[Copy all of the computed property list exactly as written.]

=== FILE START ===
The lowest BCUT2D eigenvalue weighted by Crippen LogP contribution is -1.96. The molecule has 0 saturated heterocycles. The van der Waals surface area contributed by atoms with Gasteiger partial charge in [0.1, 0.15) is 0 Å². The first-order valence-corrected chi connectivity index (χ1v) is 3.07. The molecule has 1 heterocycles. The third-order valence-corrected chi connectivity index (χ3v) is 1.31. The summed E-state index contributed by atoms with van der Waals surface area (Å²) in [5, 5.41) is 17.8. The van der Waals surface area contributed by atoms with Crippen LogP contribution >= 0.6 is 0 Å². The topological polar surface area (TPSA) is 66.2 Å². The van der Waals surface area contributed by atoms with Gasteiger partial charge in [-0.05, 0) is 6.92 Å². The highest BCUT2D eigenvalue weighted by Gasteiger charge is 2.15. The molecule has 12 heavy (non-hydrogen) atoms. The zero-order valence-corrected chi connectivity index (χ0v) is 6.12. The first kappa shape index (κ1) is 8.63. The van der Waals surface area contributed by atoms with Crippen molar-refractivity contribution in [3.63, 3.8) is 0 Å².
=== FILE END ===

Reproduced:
The lowest BCUT2D eigenvalue weighted by Crippen LogP contribution is -1.96. The molecule has 0 saturated heterocycles. The van der Waals surface area contributed by atoms with Gasteiger partial charge in [0.1, 0.15) is 0 Å². The first-order valence-corrected chi connectivity index (χ1v) is 3.07. The molecule has 1 heterocycles. The third-order valence-corrected chi connectivity index (χ3v) is 1.31. The summed E-state index contributed by atoms with van der Waals surface area (Å²) in [5, 5.41) is 17.8. The van der Waals surface area contributed by atoms with Crippen LogP contribution >= 0.6 is 0 Å². The topological polar surface area (TPSA) is 66.2 Å². The van der Waals surface area contributed by atoms with Gasteiger partial charge in [-0.05, 0) is 6.92 Å². The highest BCUT2D eigenvalue weighted by Gasteiger charge is 2.15. The molecule has 12 heavy (non-hydrogen) atoms. The zero-order valence-corrected chi connectivity index (χ0v) is 6.12. The first kappa shape index (κ1) is 8.63. The van der Waals surface area contributed by atoms with Crippen molar-refractivity contribution in [3.63, 3.8) is 0 Å².